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11/25/2020 01:46:43 PM

Nov25

Rabbi Barry Gelman

Getting To Gratitude

11/25/2020 11:31:36 AM

Rabbi Barry Gelman

For some this may be a challenging Thanksgiving. Without the large family gatherings and with an altered national  mood due to the pandemic, it may be hard for some people to get to a state of gratitude.  

I would like to repackage a wonderful spiritual practice regarding prayer to help in this area.

The Talmud (Berachot 32a) states: Rabbi Simlai taught: One should always set forth praise of the Holy One, Blessed be He, and then pray for his own needs.

This recommendation is accepted as required normative practice in Jewish law. Rav Amram Gaon sees the statement of Rabbi Simlai as the reason why in Jewish prayer, the Amidah, the prayer where we request all sorts of things from God, is prefaced by Pesukei D’Zimra - psalms praising God. Rabbi Yitzchak Alfasi (the RIF) notes that this passage explains why the Amidah begins with three blessings praising God. 

What is going on here? Why the requirement to praise God before making requests.

It could be that it is simple manners. It is improper to come before God and to immediately launch into a list of needs. Common courtesy requires an acknowledgement of God’s greatness. 

I think there is more. 

The essence of prayer is standing before God. The challenge is that it is hard to feel that we are in the presence of God. This is where praise of God comes in. Praise of God is chiefly an attempt to get to know God. We recall God’s greatness so it is clear to us to whom we are praying. 

Think of Pesukei D’Zimra and the blessings of praise at the beginning of the Amidah as God’s resume.  We have to read these sections in an undertone so we hear our own voice. In order for us to truly appreciate God, we need to hear ourselves declare God’s praise. 

This spiritual practice can be helpful on Thanksgiving. We should all take some time to verbalize (this can be done privately just like prayer, but I am sure those we are grateful for would be very moved if we would share it with them) why we are thankful for the people in our lives. We should articulate what circumstances of our lives we are grateful for. 

Rabbi Soloveitchik describes two unique aspects of thanksgiving when discussing the morning blessings wherein we thank God for things like sight and our ability to get out of bed in the morning.  He says this: “The license to praise God or to offer Him thanks is a unique grant of grace whose primary purpose is to being man in close contact with his creator and to elevate him morally by revealing to him the divine attributes as ethical criteria that must guide him...As human beings extol their Master and Creator, each utterance of praise is filled with an ethical content to be realized later by man.” (Blessings and Thanksgiving: Reflections on the Siddur and Synagogue)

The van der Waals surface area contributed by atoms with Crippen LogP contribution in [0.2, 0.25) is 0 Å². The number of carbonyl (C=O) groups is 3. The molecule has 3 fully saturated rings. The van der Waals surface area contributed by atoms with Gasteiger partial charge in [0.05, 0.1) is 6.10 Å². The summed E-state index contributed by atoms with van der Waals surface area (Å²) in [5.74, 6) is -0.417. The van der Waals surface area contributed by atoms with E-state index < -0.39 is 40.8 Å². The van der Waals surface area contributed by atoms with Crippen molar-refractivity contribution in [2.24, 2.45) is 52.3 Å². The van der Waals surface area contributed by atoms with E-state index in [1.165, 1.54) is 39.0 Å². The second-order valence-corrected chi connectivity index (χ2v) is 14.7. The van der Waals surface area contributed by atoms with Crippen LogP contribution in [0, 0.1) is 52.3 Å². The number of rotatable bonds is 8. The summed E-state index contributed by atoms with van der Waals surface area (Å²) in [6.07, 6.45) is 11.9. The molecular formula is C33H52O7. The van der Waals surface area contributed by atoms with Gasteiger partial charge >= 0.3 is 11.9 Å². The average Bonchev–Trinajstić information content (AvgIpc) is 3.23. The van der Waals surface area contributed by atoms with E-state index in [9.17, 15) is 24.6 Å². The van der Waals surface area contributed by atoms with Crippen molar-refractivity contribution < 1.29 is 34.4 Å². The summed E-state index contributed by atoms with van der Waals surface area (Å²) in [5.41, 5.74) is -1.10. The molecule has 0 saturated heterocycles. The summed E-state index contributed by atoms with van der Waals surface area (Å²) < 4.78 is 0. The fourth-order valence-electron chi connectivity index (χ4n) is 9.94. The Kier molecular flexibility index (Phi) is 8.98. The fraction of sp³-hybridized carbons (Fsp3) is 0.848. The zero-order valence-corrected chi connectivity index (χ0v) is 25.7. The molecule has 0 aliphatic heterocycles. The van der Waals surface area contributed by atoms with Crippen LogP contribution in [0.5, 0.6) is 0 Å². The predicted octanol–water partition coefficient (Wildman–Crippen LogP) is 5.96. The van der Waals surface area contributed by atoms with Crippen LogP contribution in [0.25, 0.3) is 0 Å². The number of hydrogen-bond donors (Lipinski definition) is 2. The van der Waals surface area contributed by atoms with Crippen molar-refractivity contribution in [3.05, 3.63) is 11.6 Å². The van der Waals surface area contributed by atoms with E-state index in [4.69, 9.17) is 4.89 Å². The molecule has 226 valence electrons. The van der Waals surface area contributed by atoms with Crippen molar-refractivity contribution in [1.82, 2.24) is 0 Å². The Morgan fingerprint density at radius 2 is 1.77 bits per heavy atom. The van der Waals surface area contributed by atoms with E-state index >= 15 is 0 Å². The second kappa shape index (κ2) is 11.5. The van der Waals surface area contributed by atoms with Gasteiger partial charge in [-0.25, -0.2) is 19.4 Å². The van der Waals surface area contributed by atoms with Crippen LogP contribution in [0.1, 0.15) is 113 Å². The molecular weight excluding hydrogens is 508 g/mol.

The morning blessings  allow us, like Pesukei D’Zimra and the beginning of the Amiah, to verbalize God;s gifts to us and  “get to know” God. Additionally, they turn praise into an ethical norm and a call to action. We cannot simply express thanks to God for His wonders, we must mimic them. If God helps those in need, so should we. (This is a favorite theme of Rabbi Soloveitchik).

The secret to prayer is not waiting to be inspired and then to pray. Rather, we should pray and use the words and the experience to bring inspiration.

The same goes for Thanksgiving. Do not wait to feel grateful. Use your own words to create a sense of gratitude. 

So, if this Thanksgiving Day you are feeling a bit down and not in the mood, try declaring out loud who you are thankful for and why.

I will go first. Here is my list.

  • I will declare my gratitude for my family who bring me joy and love.
  • I will declare my gratitude for new relationships forged with the Center For Urban Transformation who we have partnered with so that UOS can be a force for good in the border community.

  • I will declare gratitude to all those generous folks who have contributed in so many ways so that UOS can reach out to all our members and assist those in need.

  • Gabi and I will declare gratitude for the love and affection that our parents continue to shower on us and for their health.

  • We will declare gratitude for our health and that of our family members.

  • We will declare gratitude for careers that offer us the privilege to be involved with Torah all day.

Your turn…..

Happy Thanksgiving.

Tue, May 18 2021 7 Sivan 5781